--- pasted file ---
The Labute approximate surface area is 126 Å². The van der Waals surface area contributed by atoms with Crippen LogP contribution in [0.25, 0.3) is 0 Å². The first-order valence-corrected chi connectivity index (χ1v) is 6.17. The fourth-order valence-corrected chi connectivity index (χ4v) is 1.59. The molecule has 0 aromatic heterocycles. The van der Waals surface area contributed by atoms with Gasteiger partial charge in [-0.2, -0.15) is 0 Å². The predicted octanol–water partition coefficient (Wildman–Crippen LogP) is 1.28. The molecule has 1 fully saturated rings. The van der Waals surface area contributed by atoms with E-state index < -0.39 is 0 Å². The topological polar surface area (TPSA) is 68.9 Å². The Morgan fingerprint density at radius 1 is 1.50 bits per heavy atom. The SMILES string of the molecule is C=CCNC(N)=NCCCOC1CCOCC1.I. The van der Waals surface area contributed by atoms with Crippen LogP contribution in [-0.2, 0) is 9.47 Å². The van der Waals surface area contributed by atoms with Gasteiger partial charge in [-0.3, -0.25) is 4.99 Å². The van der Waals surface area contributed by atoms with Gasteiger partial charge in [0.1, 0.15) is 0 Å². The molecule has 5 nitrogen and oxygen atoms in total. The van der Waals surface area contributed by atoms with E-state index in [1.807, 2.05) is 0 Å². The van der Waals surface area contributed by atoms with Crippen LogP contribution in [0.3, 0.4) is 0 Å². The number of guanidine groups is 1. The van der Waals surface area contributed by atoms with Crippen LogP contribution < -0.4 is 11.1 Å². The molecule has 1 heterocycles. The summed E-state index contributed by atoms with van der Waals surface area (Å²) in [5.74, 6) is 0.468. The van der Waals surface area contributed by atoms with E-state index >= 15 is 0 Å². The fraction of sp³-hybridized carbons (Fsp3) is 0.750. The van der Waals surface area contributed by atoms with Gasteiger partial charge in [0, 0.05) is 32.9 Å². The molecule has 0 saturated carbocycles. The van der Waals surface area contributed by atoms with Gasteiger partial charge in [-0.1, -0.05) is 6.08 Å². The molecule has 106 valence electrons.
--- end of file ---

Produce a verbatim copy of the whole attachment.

The Labute approximate surface area is 126 Å². The van der Waals surface area contributed by atoms with Crippen LogP contribution in [0.25, 0.3) is 0 Å². The first-order valence-corrected chi connectivity index (χ1v) is 6.17. The fourth-order valence-corrected chi connectivity index (χ4v) is 1.59. The molecule has 0 aromatic heterocycles. The van der Waals surface area contributed by atoms with Gasteiger partial charge in [-0.2, -0.15) is 0 Å². The predicted octanol–water partition coefficient (Wildman–Crippen LogP) is 1.28. The molecule has 1 fully saturated rings. The van der Waals surface area contributed by atoms with E-state index < -0.39 is 0 Å². The topological polar surface area (TPSA) is 68.9 Å². The Morgan fingerprint density at radius 1 is 1.50 bits per heavy atom. The SMILES string of the molecule is C=CCNC(N)=NCCCOC1CCOCC1.I. The van der Waals surface area contributed by atoms with Crippen LogP contribution in [-0.2, 0) is 9.47 Å². The van der Waals surface area contributed by atoms with Gasteiger partial charge in [-0.3, -0.25) is 4.99 Å². The van der Waals surface area contributed by atoms with Gasteiger partial charge in [0.1, 0.15) is 0 Å². The molecule has 5 nitrogen and oxygen atoms in total. The van der Waals surface area contributed by atoms with E-state index in [1.807, 2.05) is 0 Å². The van der Waals surface area contributed by atoms with Crippen LogP contribution in [0.3, 0.4) is 0 Å². The number of guanidine groups is 1. The van der Waals surface area contributed by atoms with Crippen LogP contribution < -0.4 is 11.1 Å². The molecule has 1 heterocycles. The summed E-state index contributed by atoms with van der Waals surface area (Å²) in [5.74, 6) is 0.468. The van der Waals surface area contributed by atoms with E-state index >= 15 is 0 Å². The fraction of sp³-hybridized carbons (Fsp3) is 0.750. The van der Waals surface area contributed by atoms with Gasteiger partial charge in [0, 0.05) is 32.9 Å². The molecule has 0 saturated carbocycles. The van der Waals surface area contributed by atoms with Gasteiger partial charge in [-0.1, -0.05) is 6.08 Å². The molecule has 106 valence electrons.